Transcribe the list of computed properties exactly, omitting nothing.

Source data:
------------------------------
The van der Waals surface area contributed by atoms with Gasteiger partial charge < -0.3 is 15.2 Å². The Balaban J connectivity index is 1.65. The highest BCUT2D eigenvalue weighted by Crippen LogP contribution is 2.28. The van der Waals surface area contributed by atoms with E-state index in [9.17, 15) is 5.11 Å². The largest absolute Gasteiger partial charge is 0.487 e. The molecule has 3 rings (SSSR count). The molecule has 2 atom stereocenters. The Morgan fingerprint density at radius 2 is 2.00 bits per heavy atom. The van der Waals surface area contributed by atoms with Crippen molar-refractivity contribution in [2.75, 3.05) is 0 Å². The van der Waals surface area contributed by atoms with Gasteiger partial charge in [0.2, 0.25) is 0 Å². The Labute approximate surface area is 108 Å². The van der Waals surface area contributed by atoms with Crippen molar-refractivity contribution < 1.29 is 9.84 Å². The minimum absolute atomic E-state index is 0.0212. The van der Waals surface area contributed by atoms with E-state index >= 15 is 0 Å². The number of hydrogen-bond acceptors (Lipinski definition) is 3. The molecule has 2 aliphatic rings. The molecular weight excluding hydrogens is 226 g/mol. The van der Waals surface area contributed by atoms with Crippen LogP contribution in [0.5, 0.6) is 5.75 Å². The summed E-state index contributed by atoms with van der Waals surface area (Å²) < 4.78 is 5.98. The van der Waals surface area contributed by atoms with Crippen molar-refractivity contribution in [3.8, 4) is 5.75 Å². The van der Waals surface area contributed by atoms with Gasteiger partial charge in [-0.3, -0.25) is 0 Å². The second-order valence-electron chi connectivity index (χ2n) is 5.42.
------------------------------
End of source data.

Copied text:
The van der Waals surface area contributed by atoms with Gasteiger partial charge < -0.3 is 15.2 Å². The Balaban J connectivity index is 1.65. The highest BCUT2D eigenvalue weighted by Crippen LogP contribution is 2.28. The van der Waals surface area contributed by atoms with E-state index in [9.17, 15) is 5.11 Å². The largest absolute Gasteiger partial charge is 0.487 e. The molecule has 3 rings (SSSR count). The molecule has 2 atom stereocenters. The Morgan fingerprint density at radius 2 is 2.00 bits per heavy atom. The van der Waals surface area contributed by atoms with Crippen molar-refractivity contribution in [2.75, 3.05) is 0 Å². The van der Waals surface area contributed by atoms with Gasteiger partial charge in [0.2, 0.25) is 0 Å². The Labute approximate surface area is 108 Å². The van der Waals surface area contributed by atoms with Crippen molar-refractivity contribution < 1.29 is 9.84 Å². The minimum absolute atomic E-state index is 0.0212. The van der Waals surface area contributed by atoms with E-state index >= 15 is 0 Å². The number of hydrogen-bond acceptors (Lipinski definition) is 3. The molecule has 2 aliphatic rings. The molecular weight excluding hydrogens is 226 g/mol. The van der Waals surface area contributed by atoms with Crippen LogP contribution in [0.5, 0.6) is 5.75 Å². The summed E-state index contributed by atoms with van der Waals surface area (Å²) < 4.78 is 5.98. The van der Waals surface area contributed by atoms with Crippen molar-refractivity contribution in [3.8, 4) is 5.75 Å². The van der Waals surface area contributed by atoms with Gasteiger partial charge in [-0.3, -0.25) is 0 Å². The second-order valence-electron chi connectivity index (χ2n) is 5.42.